The man from the alley, whatever names he had, dragged Berren through the streets of Deephaven. They left Shipwrights, crossed Reeper Hill and skirted the edge of the sea-docks. Out in the deep bay that had given the city its name, dozens of tall ships lay at anchor in the night, silhouettes in the moonlight. Their creaks and groans echoed across the still waters like the calls of restless souls. Berren’s neck prickled at the sound. Sometimes voices rang out, the distant and ghostly shouts of men calling news from ship to ship. They walked past bawdy houses and Moongrass dens, the drinking shops and the gambling holes. Men with hunched shoulders hurried by, hiding their faces. Women strutted on corners, idly flashing their pale skin at anyone who passed. Then the thief-taker turned and led the way up the Avenue of Emperors, the broad straight road that led up from the sea-docks to Four Winds Square and down to the river again on the other side of the city. Even at this hour, a steady stream of carts and wagons rumbled up from the sea. Halfway towards the top, the man stopped. He turned around, dragging Berren with him. Berren would have done anything to get away, but the hand on his arm never relented.

‘You see those ships, boy? Those ships can take you anywhere in the world. Eight years ago I came here on one of those. I know this city better than I know my home now. Watch out for the ones with the black flags. Those are the slave-ships of the Taiytakei and they’ll take you places even further than I’ve been, whether you like it or not. But that’s not what I want from you, lad. When I’m done with you, you’ll come here every day and you’ll look at the flags. You’ll tell me if you ever see four white ships on a red field. That’s one thing you can do for me. If ever you do, there’s an emperor in it for you.’

They crossed over the Avenue of Emperors and climbed to The Peak, the top of the low flat hill that overlooked the bay, and the richest part of the city. At the top of The Peak sat Deephaven Square, an enormous paved expanse of marble. One end of the square was fully occupied by the magnificent solar temple, the even more magnificent Guild Hall, and behind them both sat the looming bulk of the Overlord’s Palace. At the other end of the square were the infamous city moneylenders. Along either side, the houses of Aria’s richest merchant-lords competed for attention. In sunlight, gaudy colours and murals and statues of bronze and marble and even gold fought with each other, blended into a confusion of glittering opulence. Now, under the moon, they were muted and dull. Berren looked around, twitching and jittery. Old instincts had him. This wasn’t a place where someone like him was supposed to be. Boys like him disappeared up here.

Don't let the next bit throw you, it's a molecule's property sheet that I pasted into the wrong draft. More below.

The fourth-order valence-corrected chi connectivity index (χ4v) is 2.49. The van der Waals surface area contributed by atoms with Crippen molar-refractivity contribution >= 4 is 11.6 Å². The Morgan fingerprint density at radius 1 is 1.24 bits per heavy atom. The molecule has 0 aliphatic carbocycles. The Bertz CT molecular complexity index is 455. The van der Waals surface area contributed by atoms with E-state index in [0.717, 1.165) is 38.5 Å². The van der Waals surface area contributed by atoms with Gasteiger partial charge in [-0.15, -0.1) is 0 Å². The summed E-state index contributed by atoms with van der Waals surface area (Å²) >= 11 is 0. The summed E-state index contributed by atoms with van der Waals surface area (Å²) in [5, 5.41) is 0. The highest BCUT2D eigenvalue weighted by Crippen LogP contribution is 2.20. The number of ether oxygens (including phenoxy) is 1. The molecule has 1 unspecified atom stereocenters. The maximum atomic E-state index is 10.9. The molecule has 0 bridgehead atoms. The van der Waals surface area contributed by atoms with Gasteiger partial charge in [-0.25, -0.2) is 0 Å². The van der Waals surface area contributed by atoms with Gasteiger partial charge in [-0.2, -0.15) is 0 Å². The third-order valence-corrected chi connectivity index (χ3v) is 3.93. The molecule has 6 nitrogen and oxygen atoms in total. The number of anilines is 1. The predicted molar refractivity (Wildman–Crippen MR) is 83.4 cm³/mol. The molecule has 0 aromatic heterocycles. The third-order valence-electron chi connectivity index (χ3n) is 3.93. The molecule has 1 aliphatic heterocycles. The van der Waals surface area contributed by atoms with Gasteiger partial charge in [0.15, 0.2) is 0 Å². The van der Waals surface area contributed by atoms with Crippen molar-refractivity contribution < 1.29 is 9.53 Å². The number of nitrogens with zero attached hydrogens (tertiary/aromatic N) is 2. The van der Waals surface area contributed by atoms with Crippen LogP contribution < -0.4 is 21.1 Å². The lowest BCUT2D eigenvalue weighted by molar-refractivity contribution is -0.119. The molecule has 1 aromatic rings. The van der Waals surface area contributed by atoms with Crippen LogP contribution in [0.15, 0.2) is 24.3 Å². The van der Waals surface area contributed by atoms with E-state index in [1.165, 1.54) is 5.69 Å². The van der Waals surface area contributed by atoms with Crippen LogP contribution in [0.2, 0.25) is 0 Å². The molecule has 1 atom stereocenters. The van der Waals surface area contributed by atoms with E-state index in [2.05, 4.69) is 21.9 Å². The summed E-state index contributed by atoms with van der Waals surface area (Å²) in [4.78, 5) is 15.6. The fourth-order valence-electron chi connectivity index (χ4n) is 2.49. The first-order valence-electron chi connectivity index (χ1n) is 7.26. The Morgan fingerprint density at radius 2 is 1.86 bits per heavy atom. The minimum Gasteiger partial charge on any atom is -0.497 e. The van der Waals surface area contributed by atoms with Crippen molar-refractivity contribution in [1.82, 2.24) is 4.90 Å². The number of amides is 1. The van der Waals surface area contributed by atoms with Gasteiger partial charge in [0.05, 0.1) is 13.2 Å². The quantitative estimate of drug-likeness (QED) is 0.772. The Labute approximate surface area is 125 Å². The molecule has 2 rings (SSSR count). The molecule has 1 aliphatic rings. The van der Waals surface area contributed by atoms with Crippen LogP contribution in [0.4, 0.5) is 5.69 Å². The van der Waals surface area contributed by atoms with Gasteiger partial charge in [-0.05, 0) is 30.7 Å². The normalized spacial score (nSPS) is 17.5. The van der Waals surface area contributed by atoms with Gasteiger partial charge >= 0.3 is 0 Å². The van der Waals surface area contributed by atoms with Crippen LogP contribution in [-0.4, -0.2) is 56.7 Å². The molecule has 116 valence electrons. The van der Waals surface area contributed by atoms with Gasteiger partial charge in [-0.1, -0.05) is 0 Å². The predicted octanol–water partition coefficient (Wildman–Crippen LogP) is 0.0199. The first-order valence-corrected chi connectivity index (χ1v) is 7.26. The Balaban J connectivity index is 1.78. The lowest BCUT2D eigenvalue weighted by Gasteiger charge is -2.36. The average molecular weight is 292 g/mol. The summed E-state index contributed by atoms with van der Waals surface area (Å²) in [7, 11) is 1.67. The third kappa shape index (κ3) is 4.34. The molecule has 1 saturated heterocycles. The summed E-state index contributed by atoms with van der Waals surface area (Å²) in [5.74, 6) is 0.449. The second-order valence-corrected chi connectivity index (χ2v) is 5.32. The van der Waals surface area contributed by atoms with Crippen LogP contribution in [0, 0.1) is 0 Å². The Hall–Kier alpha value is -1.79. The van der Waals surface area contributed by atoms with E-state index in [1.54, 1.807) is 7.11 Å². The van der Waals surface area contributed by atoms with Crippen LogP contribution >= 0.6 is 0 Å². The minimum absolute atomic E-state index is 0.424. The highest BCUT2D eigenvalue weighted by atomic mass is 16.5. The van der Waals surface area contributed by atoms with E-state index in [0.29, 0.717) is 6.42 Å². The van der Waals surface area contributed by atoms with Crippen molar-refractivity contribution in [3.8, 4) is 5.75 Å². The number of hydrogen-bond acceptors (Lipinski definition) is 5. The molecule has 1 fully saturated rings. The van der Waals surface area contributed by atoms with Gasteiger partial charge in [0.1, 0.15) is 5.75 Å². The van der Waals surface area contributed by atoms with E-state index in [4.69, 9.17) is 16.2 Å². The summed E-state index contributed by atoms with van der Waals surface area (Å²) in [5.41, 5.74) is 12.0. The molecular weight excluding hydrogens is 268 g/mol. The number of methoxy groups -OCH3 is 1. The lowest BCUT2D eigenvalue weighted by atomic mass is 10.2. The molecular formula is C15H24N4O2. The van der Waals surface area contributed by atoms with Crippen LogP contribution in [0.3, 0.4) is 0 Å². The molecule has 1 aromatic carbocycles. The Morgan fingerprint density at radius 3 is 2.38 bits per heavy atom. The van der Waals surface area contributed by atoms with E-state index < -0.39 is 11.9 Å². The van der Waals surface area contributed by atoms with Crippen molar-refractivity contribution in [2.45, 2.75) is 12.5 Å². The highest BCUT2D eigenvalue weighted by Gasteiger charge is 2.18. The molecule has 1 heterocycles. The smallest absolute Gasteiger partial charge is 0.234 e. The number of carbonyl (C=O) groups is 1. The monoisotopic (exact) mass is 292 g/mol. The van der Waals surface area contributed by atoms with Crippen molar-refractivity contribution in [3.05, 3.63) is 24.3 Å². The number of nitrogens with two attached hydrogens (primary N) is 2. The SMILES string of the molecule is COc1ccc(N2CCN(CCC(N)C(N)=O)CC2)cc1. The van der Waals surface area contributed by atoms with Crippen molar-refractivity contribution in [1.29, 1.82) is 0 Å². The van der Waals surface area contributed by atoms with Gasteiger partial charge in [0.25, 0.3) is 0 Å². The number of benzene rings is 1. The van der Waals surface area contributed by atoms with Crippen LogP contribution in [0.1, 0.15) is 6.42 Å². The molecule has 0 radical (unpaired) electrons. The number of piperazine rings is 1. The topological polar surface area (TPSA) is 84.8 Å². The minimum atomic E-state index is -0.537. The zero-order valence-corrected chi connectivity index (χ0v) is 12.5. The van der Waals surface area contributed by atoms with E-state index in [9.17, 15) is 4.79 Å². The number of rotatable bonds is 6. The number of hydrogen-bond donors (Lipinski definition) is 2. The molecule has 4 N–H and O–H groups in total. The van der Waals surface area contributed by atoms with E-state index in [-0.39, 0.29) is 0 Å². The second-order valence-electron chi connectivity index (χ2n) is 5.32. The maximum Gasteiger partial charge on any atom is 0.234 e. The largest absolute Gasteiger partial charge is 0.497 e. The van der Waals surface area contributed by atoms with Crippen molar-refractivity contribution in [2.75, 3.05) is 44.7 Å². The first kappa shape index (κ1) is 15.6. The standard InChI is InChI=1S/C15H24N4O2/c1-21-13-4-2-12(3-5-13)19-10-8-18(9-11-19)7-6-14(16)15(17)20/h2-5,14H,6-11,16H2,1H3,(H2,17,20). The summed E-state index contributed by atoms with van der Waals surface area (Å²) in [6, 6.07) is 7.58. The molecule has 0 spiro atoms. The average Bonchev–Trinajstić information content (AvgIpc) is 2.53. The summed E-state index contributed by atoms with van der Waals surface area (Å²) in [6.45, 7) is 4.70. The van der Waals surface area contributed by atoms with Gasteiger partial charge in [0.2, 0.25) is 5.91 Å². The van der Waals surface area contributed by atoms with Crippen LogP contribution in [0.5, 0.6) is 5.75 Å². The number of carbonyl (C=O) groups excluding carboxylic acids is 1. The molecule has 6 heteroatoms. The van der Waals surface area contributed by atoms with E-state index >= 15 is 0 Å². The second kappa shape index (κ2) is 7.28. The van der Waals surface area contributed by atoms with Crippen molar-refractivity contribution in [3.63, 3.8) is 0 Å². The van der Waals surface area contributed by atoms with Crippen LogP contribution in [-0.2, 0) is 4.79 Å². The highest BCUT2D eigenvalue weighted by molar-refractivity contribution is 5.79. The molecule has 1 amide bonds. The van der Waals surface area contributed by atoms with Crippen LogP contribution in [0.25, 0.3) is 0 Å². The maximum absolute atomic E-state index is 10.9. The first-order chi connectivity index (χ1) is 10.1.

The grip on his arm tightened. ‘You like gold, lad? Here are the gold-kings of your city. There’s a mile, maybe a bit more between the river-docks and the sea. The men here make more money every day buying and selling across that mile than you will ever see. Money is the blood of this city. The rest of it, the flesh and bones where everyone else lives: that sprawls inland, that’s the stuff you know. But here is its heart. Ships and money, lad.’

Berren gawped and nodded as if all that made any sense. The thief-taker tugged him sharply away and headed inland again. Down Lime Street and then along Stonecutter’s Way, leaving Berren to wonder what he should make of all this. They crossed Four Winds Square again and walked into the Courts District, but before they’d gone a dozen yards the other side, the thief-taker turned sharply to his left, almost pulling Berren’s arm out of its socket. They plunged into the shadows of a narrow street where the darkness was so thick that Berren might as well have been blind. Then down an alley and into a yard. The thief-taker stopped, fumbling at the wall with his fingers. He reached under his coat and pulled out a key. He gave it to Berren.

‘Open the lock,’ he said, propelling Berren to a tiny iron door set into one wall of the yard and barely visible in the gloom. Berren did as he was told. He offered the key back and it disappeared under the thief-taker’s coat.

‘In you go, boy.’ The thief-taker almost threw Berren inside and then quickly followed. He lit a lantern and sat down. Berren looked around. He wasn’t sure what he’d expected, but certainly not this. The house – what he could see of it – was tiny, even smaller than master Hatchet’s. The furniture was old and battered. There was nothing here worth more than a few copper bits, except what the thief-taker carried. For a moment, Berren was more bewildered than scared.

‘Did you think I was rich, boy?’

Berren said nothing. He nodded.

‘You saw the Secretary to the Courts give me a purse and say that it was filled with gold. It’s true; I was well rewarded for hunting down those men and bringing them back. I was well rewarded for others before them and will be rewarded again. But I rarely receive much gold. My rewards are what you see here. This house, in this yard. Other things like that. Goods and services and favours.’ He laughed. ‘I suppose you would have much preferred the shiny golden emperors.’

Berren nodded.